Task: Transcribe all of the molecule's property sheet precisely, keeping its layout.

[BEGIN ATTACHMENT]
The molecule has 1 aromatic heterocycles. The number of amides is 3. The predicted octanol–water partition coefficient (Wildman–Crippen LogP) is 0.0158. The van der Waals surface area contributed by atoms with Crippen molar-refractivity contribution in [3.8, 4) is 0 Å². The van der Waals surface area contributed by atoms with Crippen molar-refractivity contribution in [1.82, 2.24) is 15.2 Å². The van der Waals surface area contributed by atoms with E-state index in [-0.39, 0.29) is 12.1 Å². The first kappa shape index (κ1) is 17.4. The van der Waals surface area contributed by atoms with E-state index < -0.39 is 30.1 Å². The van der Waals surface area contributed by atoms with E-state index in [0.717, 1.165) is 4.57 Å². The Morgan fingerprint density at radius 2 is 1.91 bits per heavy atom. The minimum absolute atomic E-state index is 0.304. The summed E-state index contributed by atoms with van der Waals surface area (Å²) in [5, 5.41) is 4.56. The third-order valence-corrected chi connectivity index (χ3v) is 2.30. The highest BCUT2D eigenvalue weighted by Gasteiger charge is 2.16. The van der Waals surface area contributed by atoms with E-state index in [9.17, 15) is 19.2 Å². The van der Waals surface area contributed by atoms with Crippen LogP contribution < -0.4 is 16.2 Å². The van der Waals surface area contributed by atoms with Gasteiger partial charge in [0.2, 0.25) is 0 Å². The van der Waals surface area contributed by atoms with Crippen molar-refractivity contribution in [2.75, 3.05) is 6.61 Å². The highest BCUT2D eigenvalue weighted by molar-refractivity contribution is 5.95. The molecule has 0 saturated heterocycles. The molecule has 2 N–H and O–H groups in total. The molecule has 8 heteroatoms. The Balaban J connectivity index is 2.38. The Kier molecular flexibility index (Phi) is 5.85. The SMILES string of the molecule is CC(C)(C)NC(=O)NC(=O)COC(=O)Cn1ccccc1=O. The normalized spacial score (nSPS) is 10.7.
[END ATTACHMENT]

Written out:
The molecule has 1 aromatic heterocycles. The number of amides is 3. The predicted octanol–water partition coefficient (Wildman–Crippen LogP) is 0.0158. The van der Waals surface area contributed by atoms with Crippen molar-refractivity contribution in [3.8, 4) is 0 Å². The van der Waals surface area contributed by atoms with Crippen molar-refractivity contribution in [1.82, 2.24) is 15.2 Å². The van der Waals surface area contributed by atoms with E-state index in [-0.39, 0.29) is 12.1 Å². The first kappa shape index (κ1) is 17.4. The van der Waals surface area contributed by atoms with E-state index < -0.39 is 30.1 Å². The van der Waals surface area contributed by atoms with E-state index in [0.717, 1.165) is 4.57 Å². The Morgan fingerprint density at radius 2 is 1.91 bits per heavy atom. The minimum absolute atomic E-state index is 0.304. The summed E-state index contributed by atoms with van der Waals surface area (Å²) in [5, 5.41) is 4.56. The third-order valence-corrected chi connectivity index (χ3v) is 2.30. The highest BCUT2D eigenvalue weighted by Gasteiger charge is 2.16. The van der Waals surface area contributed by atoms with E-state index in [9.17, 15) is 19.2 Å². The van der Waals surface area contributed by atoms with Crippen LogP contribution < -0.4 is 16.2 Å². The van der Waals surface area contributed by atoms with Gasteiger partial charge in [0.2, 0.25) is 0 Å². The van der Waals surface area contributed by atoms with Crippen molar-refractivity contribution in [2.75, 3.05) is 6.61 Å². The highest BCUT2D eigenvalue weighted by molar-refractivity contribution is 5.95. The molecule has 0 saturated heterocycles. The molecule has 2 N–H and O–H groups in total. The molecule has 8 heteroatoms. The Balaban J connectivity index is 2.38. The Kier molecular flexibility index (Phi) is 5.85. The SMILES string of the molecule is CC(C)(C)NC(=O)NC(=O)COC(=O)Cn1ccccc1=O. The normalized spacial score (nSPS) is 10.7.